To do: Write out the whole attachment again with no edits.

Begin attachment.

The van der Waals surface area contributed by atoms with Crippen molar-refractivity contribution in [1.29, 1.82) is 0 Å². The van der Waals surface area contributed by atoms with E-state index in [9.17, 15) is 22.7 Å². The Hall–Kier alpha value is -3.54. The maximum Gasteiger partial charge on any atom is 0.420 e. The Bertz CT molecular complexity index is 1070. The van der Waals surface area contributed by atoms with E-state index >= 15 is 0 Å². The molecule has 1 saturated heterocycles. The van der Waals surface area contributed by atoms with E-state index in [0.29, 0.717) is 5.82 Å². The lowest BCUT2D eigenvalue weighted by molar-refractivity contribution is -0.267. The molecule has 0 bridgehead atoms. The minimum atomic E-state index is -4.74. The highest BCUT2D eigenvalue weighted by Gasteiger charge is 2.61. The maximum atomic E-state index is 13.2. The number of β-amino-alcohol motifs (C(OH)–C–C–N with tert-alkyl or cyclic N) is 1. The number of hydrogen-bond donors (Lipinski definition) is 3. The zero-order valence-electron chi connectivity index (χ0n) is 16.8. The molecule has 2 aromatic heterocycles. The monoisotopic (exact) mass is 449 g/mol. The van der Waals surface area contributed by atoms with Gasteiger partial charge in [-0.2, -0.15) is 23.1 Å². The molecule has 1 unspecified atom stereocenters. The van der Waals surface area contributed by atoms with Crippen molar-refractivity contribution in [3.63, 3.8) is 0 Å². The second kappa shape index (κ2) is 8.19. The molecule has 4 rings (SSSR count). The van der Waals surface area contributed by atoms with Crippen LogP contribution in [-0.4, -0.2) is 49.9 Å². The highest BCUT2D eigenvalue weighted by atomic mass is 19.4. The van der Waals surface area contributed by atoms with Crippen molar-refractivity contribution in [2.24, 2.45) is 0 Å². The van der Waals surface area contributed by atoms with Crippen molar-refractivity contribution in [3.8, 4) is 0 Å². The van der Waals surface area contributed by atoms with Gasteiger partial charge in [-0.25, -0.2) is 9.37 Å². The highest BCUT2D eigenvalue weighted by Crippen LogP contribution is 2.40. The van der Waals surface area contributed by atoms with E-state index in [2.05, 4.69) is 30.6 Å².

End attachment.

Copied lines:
The van der Waals surface area contributed by atoms with Crippen molar-refractivity contribution in [1.29, 1.82) is 0 Å². The van der Waals surface area contributed by atoms with E-state index in [9.17, 15) is 22.7 Å². The Hall–Kier alpha value is -3.54. The maximum Gasteiger partial charge on any atom is 0.420 e. The Bertz CT molecular complexity index is 1070. The van der Waals surface area contributed by atoms with E-state index >= 15 is 0 Å². The molecule has 1 saturated heterocycles. The van der Waals surface area contributed by atoms with E-state index in [0.29, 0.717) is 5.82 Å². The lowest BCUT2D eigenvalue weighted by molar-refractivity contribution is -0.267. The molecule has 0 bridgehead atoms. The minimum atomic E-state index is -4.74. The highest BCUT2D eigenvalue weighted by Gasteiger charge is 2.61. The maximum atomic E-state index is 13.2. The number of β-amino-alcohol motifs (C(OH)–C–C–N with tert-alkyl or cyclic N) is 1. The number of hydrogen-bond donors (Lipinski definition) is 3. The zero-order valence-electron chi connectivity index (χ0n) is 16.8. The molecule has 2 aromatic heterocycles. The monoisotopic (exact) mass is 449 g/mol. The van der Waals surface area contributed by atoms with Gasteiger partial charge in [-0.2, -0.15) is 23.1 Å². The molecule has 1 unspecified atom stereocenters. The van der Waals surface area contributed by atoms with Crippen molar-refractivity contribution in [3.63, 3.8) is 0 Å². The second kappa shape index (κ2) is 8.19. The molecule has 4 rings (SSSR count). The van der Waals surface area contributed by atoms with Crippen LogP contribution in [-0.4, -0.2) is 49.9 Å². The highest BCUT2D eigenvalue weighted by atomic mass is 19.4. The van der Waals surface area contributed by atoms with Crippen molar-refractivity contribution in [2.24, 2.45) is 0 Å². The van der Waals surface area contributed by atoms with Crippen molar-refractivity contribution in [3.8, 4) is 0 Å². The van der Waals surface area contributed by atoms with Gasteiger partial charge in [-0.25, -0.2) is 9.37 Å². The highest BCUT2D eigenvalue weighted by Crippen LogP contribution is 2.40. The van der Waals surface area contributed by atoms with E-state index in [2.05, 4.69) is 30.6 Å².